What Is a National Park?
A National Park is an
area where natural scenery and wildlife is protected by law to preserve them
for future generations. It is only recently that man has realized that he must
make a positive effort if many species of wildlife and areas of great beauty are
not to disappear for ever. There are many kinds of areas of conservation and
their central priorities may differ slightly. In the United States, a national
park such as Yellowstone safeguards natural features and wildlife in a way that
will contribute to public enjoyment.
In Africa generally, as in the Amboseli Game Reserve, the chief purpose is the preservation of the remnants of the great herds of animals which once roamed the country. National Parks depend on tourists for revenue but the animals must remain unmolested. To solve the problem many parks restrict visitors’ movements by setting aside areas for hotels, restaurants and parking places and providing a limited number of roads through the park. National parks may be small or large, privately or government owned.
National parks are almost always open to visitors. Most national parks provide outdoor recreation and camping opportunities as well as classes designed to educate the public on the importance of conservation and the natural wonders of the land in which the national park is located.
Although individual nations designate their own national parks differently, there is a common idea: the conservation of ‘wild nature’ for posterity and as a symbol of national pride. An international organization, the International Union for Conservation of Nature (IUCN), and its World Commission on Protected Areas (WCPA), has defined “National Park” as its Category II type of protected areas.
While this type of national park had been proposed previously, the United States established the first “public park or pleasuring-ground for the benefit and enjoyment of the people”, Yellowstone National Park, in 1872. Although Yellowstone was not officially termed a “national park” in its establishing law, it was always termed such in practice and is widely held to be the first and oldest national park in the world. However, the Tobago Main Ridge Forest Reserve (established in 1776), and the area surrounding Bogd Khan Uul Mountain (1778) are seen as the oldest legally protected areas, predating Yellowstone by nearly a century. The first area to use “national park” in its creation legislation was the U.S.’s Mackinac, in 1875.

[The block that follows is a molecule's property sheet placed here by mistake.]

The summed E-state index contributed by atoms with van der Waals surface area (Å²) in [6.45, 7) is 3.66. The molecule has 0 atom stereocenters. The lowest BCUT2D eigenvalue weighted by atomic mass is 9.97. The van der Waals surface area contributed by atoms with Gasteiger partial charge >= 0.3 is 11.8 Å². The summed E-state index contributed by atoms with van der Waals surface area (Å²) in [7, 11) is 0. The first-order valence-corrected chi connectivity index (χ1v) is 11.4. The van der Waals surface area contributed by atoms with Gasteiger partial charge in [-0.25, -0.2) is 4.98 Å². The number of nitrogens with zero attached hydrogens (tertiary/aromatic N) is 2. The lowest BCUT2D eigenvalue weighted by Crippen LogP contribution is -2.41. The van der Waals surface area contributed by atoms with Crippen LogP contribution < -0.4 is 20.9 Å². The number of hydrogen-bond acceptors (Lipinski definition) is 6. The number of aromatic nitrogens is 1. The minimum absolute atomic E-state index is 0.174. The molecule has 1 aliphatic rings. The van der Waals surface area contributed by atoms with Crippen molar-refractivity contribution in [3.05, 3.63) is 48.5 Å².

Australia’s Royal National Park, established in 1879, was the world’s third official national park. In 1895 ownership of Mackinac National Park was transferred to the State of Michigan as a state park and national park status was consequently lost. As a result, Australia’s Royal National Park is by some considerations the second oldest national park now in existence. Canada established Parks Canada in 1911, becoming the world’s first national service dedicated to protecting and presenting natural and historical treasures.
The largest national park in the world meeting the IUCN definition is the Northeast Greenland National Park, which was established in 1974. According to the IUCN, 6,555 national parks worldwide met its criteria in 2006. IUCN is still discussing the parameters of defining a national park.